DWARF PLANET Ceres beams back SUNNY north pole FROWN

Dawn spacecraft transmits best high-res images yet, enthuse boffins

In the build up to NASA's first science orbit of dwarf planet Ceres later this month, the agency's spacecraft Dawn has been capturing stunning images of the extraterrestrial body.

Astroboffins have released an impressive animation of Ceres, after it was snapped from a distance of 21,000 (33,000 kilometres) on 10 April.

NASA has promised that, from here on in, the photos of the worldlet will be more and more spectacular as Dawn edges ever closer to Ceres – which is the biggest body in the asteroid belt between Mars and Jupiter.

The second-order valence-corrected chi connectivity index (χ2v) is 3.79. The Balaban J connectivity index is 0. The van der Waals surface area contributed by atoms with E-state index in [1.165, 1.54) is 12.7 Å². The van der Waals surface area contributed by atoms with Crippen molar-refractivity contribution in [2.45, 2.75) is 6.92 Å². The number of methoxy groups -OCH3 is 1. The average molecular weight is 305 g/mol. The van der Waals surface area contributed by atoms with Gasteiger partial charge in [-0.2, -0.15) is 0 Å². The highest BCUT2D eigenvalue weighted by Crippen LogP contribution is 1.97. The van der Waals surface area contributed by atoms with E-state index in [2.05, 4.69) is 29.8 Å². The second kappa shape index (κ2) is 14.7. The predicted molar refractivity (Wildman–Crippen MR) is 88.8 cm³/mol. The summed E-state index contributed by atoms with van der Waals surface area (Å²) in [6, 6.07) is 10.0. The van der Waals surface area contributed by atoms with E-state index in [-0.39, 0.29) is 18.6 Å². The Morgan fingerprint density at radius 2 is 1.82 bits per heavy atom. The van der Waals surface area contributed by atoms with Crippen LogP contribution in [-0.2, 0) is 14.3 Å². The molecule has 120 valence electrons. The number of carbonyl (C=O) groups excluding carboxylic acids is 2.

On 23 April, the spacecraft is expected to shift into position to carry out its first science orbit of Ceres when it will remain at a distance of 8,400 miles (13,500 kilometres) from the dwarf planet.

It will stay there for 16 days, before making its way to lower orbits on 9 May, NASA said.

North pole of dwarf planet Ceres. Credits: NASA/JPL-Caltech/UCLA/MPS/DLR/IDA

North pole of dwarf planet Ceres. Image credits: NASA/JPL-Caltech/UCLA/MPS/DLR/IDA

Last week, scientists theorised that Ceres has 10 bright spots on the worldlet, which they believe is made up of about a quarter of ice. ®

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